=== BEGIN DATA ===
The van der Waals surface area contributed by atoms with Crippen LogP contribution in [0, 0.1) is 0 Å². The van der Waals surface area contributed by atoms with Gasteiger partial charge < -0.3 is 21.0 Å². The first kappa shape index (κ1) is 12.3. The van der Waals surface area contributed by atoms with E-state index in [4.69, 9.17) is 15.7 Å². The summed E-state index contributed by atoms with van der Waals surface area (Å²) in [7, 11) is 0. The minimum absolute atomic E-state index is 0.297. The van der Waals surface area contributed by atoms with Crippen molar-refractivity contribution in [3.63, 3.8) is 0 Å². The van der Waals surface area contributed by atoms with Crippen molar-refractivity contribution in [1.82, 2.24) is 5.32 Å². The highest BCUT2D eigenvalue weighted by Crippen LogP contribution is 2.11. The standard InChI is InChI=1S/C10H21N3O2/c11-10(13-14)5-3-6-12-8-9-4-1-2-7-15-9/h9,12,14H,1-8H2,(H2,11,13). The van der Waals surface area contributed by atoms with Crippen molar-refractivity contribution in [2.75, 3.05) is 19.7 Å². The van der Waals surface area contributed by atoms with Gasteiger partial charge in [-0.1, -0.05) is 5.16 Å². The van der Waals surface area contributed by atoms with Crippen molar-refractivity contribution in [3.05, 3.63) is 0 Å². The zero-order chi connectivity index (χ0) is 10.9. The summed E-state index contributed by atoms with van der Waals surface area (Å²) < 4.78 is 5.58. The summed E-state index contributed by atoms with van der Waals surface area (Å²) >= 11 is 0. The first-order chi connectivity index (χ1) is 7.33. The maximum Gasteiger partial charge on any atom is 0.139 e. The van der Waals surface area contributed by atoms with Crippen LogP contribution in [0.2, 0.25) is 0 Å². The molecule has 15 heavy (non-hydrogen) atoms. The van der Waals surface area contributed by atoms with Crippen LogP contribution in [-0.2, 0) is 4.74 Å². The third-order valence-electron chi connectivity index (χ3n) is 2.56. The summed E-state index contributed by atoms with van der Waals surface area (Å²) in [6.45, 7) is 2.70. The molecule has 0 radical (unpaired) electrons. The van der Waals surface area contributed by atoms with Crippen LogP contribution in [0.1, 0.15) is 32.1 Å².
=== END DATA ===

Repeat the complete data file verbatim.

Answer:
The van der Waals surface area contributed by atoms with Crippen LogP contribution in [0, 0.1) is 0 Å². The van der Waals surface area contributed by atoms with Gasteiger partial charge < -0.3 is 21.0 Å². The first kappa shape index (κ1) is 12.3. The van der Waals surface area contributed by atoms with E-state index in [4.69, 9.17) is 15.7 Å². The summed E-state index contributed by atoms with van der Waals surface area (Å²) in [7, 11) is 0. The minimum absolute atomic E-state index is 0.297. The van der Waals surface area contributed by atoms with Crippen molar-refractivity contribution in [3.63, 3.8) is 0 Å². The van der Waals surface area contributed by atoms with Crippen molar-refractivity contribution in [1.82, 2.24) is 5.32 Å². The highest BCUT2D eigenvalue weighted by Crippen LogP contribution is 2.11. The standard InChI is InChI=1S/C10H21N3O2/c11-10(13-14)5-3-6-12-8-9-4-1-2-7-15-9/h9,12,14H,1-8H2,(H2,11,13). The van der Waals surface area contributed by atoms with Crippen molar-refractivity contribution in [2.75, 3.05) is 19.7 Å². The van der Waals surface area contributed by atoms with Gasteiger partial charge in [-0.1, -0.05) is 5.16 Å². The van der Waals surface area contributed by atoms with Crippen molar-refractivity contribution in [3.05, 3.63) is 0 Å². The zero-order chi connectivity index (χ0) is 10.9. The summed E-state index contributed by atoms with van der Waals surface area (Å²) < 4.78 is 5.58. The summed E-state index contributed by atoms with van der Waals surface area (Å²) >= 11 is 0. The first-order chi connectivity index (χ1) is 7.33. The maximum Gasteiger partial charge on any atom is 0.139 e. The van der Waals surface area contributed by atoms with Crippen LogP contribution in [0.2, 0.25) is 0 Å². The molecule has 15 heavy (non-hydrogen) atoms. The van der Waals surface area contributed by atoms with Crippen LogP contribution in [-0.2, 0) is 4.74 Å². The third-order valence-electron chi connectivity index (χ3n) is 2.56. The summed E-state index contributed by atoms with van der Waals surface area (Å²) in [6.45, 7) is 2.70. The molecule has 0 radical (unpaired) electrons. The van der Waals surface area contributed by atoms with Crippen LogP contribution in [0.1, 0.15) is 32.1 Å².